"Mike," he says, very deliberately. "You'd better know whether you have any metal in your body."
By now I'm sure that my body is metal-free, but I'm still nervous as Jaime flips two switches and then turns an enormous knob. A high-pitched schreeak fills the room, like sheet metal getting torn. Lightning pours out of the toroid and writhes around like a cat on a short leash. Arcs leap out and dance across chairs, the ceiling, and the floor.
Jaime gestures for me to get closer to the coil. As I do so nervously, he crouches lower behind the control box, continuously adjusting that one knob with the intensity of a Trappist monk. He is very proud of the coil, and touches it constantly as he tells us he will need a great deal of money to bring it to performances. When we regretfully decline, he abruptly reverses and says he can do it for free, so long as we provide him with dinner. This sounds too good to be true, and, in fact, it is. A few days later, he changes his mind again and calls demanding compensation.
It's a lot of money, but I've decided to fight for the coil. I've become enchanted by it. I want to be the mad scientist, bringing a terrifying and glorious new machine out in front of the masses. Just once, I want to shout, "Bwahahhahahaha!" and really mean it.
Just a day before the opening, Alex the artistic director tells me that the designers and technicians have demanded a meeting to discuss the coil. He explains that the designers and technicians are totally freaked out—they fear it will blow out all of their electronics and who knows what else. Tech has already been going poorly—the live rabbits are dying of an unknown ailment and the multimedia is on the fritz. The last thing anyone wants is a lightning-throwing death machine.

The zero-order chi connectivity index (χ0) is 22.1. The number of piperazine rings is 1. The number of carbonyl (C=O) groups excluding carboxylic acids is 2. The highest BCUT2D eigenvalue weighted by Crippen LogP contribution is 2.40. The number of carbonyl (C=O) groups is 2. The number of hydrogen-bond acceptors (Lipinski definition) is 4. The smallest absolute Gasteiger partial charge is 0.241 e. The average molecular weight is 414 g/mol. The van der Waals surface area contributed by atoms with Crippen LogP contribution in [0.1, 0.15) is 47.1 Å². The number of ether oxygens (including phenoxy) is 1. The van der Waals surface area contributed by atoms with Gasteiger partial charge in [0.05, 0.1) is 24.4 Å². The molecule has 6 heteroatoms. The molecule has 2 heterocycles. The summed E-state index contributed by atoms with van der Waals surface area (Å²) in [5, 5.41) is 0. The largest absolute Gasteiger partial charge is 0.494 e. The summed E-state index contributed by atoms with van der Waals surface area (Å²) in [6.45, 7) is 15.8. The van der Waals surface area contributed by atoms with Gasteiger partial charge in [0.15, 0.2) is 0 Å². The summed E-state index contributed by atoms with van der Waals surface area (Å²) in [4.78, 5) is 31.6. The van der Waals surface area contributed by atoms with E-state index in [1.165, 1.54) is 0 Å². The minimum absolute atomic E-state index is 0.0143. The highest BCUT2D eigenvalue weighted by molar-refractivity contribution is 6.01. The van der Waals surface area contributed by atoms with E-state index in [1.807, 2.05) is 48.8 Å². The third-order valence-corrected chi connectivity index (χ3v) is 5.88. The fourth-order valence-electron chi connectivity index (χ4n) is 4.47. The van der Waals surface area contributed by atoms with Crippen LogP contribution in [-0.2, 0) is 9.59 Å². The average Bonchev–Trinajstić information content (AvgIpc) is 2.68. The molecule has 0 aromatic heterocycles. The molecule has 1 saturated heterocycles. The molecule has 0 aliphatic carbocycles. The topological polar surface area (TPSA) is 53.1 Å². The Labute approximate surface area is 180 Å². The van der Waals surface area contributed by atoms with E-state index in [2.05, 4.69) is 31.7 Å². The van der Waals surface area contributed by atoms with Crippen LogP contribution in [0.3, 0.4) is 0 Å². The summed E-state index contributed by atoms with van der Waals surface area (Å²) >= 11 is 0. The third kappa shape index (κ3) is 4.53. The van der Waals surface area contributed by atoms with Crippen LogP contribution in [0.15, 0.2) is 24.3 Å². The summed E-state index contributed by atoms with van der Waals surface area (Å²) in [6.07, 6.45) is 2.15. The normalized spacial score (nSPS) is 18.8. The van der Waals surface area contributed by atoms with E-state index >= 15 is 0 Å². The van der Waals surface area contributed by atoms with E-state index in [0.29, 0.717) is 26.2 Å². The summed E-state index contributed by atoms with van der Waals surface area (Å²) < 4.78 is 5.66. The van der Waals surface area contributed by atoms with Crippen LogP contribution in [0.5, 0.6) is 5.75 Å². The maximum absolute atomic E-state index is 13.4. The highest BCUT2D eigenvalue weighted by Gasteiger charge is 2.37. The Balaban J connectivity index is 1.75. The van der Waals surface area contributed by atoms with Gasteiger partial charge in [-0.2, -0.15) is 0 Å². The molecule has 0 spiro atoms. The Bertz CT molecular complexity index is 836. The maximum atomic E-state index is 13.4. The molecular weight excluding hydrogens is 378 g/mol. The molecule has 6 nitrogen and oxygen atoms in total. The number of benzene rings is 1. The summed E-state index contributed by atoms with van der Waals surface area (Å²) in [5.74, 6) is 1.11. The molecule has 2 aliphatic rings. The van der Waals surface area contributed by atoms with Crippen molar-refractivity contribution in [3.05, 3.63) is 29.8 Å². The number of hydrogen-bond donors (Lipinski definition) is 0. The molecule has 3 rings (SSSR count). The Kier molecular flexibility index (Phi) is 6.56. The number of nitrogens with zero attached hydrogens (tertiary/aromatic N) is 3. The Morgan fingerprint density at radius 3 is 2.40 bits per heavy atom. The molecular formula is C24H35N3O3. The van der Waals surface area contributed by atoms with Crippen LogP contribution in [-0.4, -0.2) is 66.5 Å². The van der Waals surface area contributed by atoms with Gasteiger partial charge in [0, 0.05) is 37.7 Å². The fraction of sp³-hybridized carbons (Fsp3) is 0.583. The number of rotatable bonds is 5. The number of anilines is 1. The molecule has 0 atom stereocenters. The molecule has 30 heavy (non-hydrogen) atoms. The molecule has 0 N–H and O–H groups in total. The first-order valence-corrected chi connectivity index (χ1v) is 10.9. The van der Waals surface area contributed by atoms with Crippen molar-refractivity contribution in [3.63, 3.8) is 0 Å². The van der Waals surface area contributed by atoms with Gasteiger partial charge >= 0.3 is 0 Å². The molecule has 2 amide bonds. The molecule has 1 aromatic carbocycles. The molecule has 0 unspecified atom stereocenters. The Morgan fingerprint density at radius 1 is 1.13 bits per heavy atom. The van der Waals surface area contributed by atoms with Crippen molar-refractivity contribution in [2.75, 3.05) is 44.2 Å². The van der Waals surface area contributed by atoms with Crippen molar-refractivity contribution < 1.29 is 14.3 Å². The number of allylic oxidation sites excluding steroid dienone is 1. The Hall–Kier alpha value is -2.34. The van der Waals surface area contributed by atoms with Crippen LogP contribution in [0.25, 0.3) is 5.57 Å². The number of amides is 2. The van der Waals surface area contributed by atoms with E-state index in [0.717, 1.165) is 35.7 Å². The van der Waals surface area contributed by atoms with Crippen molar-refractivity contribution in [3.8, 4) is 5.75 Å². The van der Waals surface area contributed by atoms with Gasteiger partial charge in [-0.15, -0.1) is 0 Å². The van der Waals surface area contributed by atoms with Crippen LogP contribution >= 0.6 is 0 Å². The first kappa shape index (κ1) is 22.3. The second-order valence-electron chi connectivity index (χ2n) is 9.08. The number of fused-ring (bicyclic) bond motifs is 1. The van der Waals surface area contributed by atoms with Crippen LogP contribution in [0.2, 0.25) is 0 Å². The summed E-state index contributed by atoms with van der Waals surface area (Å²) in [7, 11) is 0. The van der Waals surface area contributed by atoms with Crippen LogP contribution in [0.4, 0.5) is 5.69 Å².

We all meet in the theater: designers, technicians, me, and Jaime, the Keeper of the Coil. Alex tosses out what should be a softball question: "Jaime, what's the worst thing that could happen with the coil?" I turn expectantly, eager to hear his impassioned defense. He thinks for a moment, his lips moving, and then says, slowly, "Well ... it could kill someone."
The designers are horrified—they were worried about the multimedia getting ruined and now we're talking about murdering audience members. "Jaime," I say, hurriedly spinning his answer, "what you mean by that is that the coil could kill someone if they doused themselves in water and jumped on top of it, right, which is why we have a safety zone, right?"
"Yes, that's true," he responds. "And it's also true that sometimes electricity does whatever it wants. It's hard to predict."
The theater management hears about our meeting and wants us to get supplemental insurance that covers lightning-throwing death machines. The Tesla coil is axed. It sits offstage during the performances, disassembled and inert in a paint closet. It's the loveliest, most frightening, and saddest machine I have ever seen.
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